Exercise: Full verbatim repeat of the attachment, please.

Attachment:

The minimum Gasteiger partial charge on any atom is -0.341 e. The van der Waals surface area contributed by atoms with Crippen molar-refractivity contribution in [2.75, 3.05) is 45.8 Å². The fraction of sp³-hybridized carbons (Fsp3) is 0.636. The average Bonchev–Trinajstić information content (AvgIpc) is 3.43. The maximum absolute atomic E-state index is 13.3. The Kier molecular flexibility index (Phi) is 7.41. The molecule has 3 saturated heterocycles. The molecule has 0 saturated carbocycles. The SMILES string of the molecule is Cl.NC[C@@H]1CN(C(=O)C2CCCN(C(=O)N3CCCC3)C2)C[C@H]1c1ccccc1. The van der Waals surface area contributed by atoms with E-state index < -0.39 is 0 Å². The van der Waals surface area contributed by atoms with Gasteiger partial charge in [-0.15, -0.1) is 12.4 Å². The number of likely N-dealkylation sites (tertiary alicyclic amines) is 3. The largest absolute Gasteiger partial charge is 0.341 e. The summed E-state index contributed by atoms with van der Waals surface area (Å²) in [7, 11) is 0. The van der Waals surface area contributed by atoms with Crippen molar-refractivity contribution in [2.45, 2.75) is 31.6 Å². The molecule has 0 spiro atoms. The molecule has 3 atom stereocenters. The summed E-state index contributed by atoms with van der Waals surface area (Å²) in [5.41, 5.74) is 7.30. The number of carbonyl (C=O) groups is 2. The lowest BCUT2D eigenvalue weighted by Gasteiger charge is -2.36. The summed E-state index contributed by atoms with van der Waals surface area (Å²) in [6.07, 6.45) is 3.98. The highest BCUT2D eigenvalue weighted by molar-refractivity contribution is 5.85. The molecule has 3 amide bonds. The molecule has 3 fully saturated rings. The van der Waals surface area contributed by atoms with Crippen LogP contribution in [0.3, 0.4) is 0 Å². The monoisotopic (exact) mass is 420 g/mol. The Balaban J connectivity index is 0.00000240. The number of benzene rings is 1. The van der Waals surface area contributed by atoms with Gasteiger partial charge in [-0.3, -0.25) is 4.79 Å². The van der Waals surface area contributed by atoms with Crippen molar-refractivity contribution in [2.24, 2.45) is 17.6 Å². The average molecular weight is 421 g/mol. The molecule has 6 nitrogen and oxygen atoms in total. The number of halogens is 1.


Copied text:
The minimum Gasteiger partial charge on any atom is -0.341 e. The van der Waals surface area contributed by atoms with Crippen molar-refractivity contribution in [2.75, 3.05) is 45.8 Å². The fraction of sp³-hybridized carbons (Fsp3) is 0.636. The average Bonchev–Trinajstić information content (AvgIpc) is 3.43. The maximum absolute atomic E-state index is 13.3. The Kier molecular flexibility index (Phi) is 7.41. The molecule has 3 saturated heterocycles. The molecule has 0 saturated carbocycles. The SMILES string of the molecule is Cl.NC[C@@H]1CN(C(=O)C2CCCN(C(=O)N3CCCC3)C2)C[C@H]1c1ccccc1. The van der Waals surface area contributed by atoms with E-state index < -0.39 is 0 Å². The van der Waals surface area contributed by atoms with Gasteiger partial charge in [-0.15, -0.1) is 12.4 Å². The number of likely N-dealkylation sites (tertiary alicyclic amines) is 3. The largest absolute Gasteiger partial charge is 0.341 e. The summed E-state index contributed by atoms with van der Waals surface area (Å²) in [7, 11) is 0. The van der Waals surface area contributed by atoms with Crippen molar-refractivity contribution in [2.45, 2.75) is 31.6 Å². The molecule has 0 spiro atoms. The molecule has 3 atom stereocenters. The summed E-state index contributed by atoms with van der Waals surface area (Å²) in [5.41, 5.74) is 7.30. The number of carbonyl (C=O) groups is 2. The lowest BCUT2D eigenvalue weighted by Gasteiger charge is -2.36. The summed E-state index contributed by atoms with van der Waals surface area (Å²) in [6.07, 6.45) is 3.98. The highest BCUT2D eigenvalue weighted by molar-refractivity contribution is 5.85. The molecule has 3 amide bonds. The molecule has 3 fully saturated rings. The van der Waals surface area contributed by atoms with Crippen LogP contribution in [0.3, 0.4) is 0 Å². The monoisotopic (exact) mass is 420 g/mol. The Balaban J connectivity index is 0.00000240. The number of benzene rings is 1. The van der Waals surface area contributed by atoms with Gasteiger partial charge in [-0.3, -0.25) is 4.79 Å². The van der Waals surface area contributed by atoms with Crippen molar-refractivity contribution in [2.24, 2.45) is 17.6 Å². The average molecular weight is 421 g/mol. The molecule has 6 nitrogen and oxygen atoms in total. The number of halogens is 1.